Avalanche

An avalanche crashes through a rocky ravine on Mt. Everest

Avalanche frequency is on the rise in recent years.

Avalanches kill approximately 150 people worldwide every year, and 90 percent of these avalanches are triggered by humans. Most avalanches occur within 24 hours after a storm unleashes 12 inches or more of fresh snow. Avalanches happen when four factors intersect: a steep slope, fresh snow cover, a weak layer in the underlying snow layers, and a trigger.

Chart showing the number of deaths by avalanche from 1951 to 2016

This chart shows the number of avalanche deaths per year from 1951 through 2016. The increase in numbers in recent years reflects the growing number of outdoor recreationists venturing into the backcountry.

The majority of avalanches occur on slopes that are between 30 and 45 degrees. Slopes steeper than 40 degrees tend to shed (or slough) snow before it gets a chance to build up, and slopes that are less than 30 degrees rarely have the gravitational force to move.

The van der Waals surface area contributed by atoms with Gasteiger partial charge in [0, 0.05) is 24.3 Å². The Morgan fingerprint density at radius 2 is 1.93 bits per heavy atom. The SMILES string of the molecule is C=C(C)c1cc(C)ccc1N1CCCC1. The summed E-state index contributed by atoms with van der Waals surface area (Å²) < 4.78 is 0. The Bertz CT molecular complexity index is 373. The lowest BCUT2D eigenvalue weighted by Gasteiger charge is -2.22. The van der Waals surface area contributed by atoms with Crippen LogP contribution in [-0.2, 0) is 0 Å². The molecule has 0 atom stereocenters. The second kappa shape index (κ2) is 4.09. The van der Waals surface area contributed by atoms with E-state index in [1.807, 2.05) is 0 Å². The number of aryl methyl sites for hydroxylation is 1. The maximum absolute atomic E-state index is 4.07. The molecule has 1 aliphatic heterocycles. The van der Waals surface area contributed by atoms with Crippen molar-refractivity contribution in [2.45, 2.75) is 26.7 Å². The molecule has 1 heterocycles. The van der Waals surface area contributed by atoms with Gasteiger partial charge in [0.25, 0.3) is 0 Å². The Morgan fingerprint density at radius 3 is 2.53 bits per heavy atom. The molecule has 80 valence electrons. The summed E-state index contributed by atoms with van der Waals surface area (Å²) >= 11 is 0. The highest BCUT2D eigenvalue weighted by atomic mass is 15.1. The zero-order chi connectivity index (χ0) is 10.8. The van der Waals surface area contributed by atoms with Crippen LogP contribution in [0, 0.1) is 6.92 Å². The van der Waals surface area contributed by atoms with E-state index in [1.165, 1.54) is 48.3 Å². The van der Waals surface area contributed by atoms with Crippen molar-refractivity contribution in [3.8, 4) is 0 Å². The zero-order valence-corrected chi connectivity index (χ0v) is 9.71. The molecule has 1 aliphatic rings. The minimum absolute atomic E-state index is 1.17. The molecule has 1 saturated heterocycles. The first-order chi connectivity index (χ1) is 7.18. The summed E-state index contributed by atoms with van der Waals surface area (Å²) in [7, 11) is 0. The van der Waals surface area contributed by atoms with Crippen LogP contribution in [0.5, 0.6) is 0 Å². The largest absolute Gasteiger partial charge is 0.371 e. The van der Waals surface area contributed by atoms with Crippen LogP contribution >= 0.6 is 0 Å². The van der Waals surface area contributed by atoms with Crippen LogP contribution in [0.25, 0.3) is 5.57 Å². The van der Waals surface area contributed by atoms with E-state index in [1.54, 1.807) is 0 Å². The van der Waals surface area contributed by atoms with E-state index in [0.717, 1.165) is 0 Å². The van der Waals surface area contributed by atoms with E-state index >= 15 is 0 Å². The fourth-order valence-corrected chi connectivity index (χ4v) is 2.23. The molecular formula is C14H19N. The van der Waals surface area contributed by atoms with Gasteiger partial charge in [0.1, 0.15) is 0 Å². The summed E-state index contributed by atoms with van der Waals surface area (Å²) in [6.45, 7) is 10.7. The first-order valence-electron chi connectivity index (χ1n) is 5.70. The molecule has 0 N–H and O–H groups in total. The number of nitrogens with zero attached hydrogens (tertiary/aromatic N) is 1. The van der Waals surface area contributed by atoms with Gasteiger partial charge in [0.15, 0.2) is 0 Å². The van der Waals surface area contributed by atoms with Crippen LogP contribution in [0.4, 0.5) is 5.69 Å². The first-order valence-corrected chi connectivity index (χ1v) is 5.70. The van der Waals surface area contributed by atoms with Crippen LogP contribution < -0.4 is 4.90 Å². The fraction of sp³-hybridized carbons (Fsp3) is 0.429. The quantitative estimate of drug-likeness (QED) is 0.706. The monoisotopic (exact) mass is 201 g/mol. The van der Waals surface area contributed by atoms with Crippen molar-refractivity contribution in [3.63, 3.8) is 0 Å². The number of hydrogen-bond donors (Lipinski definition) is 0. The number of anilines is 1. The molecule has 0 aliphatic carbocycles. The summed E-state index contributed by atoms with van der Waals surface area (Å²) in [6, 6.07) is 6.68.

Avalanche fatalities by state from 1951 through 2016

The state with the most avalanche fatalities between 1951 and 2016 is Colorado, followed by Alaska and Washington.

Don't become a statistic: Unless you have professional avalanche training, don't venture into the backcountry in winter.  Learn how to get trained and where here.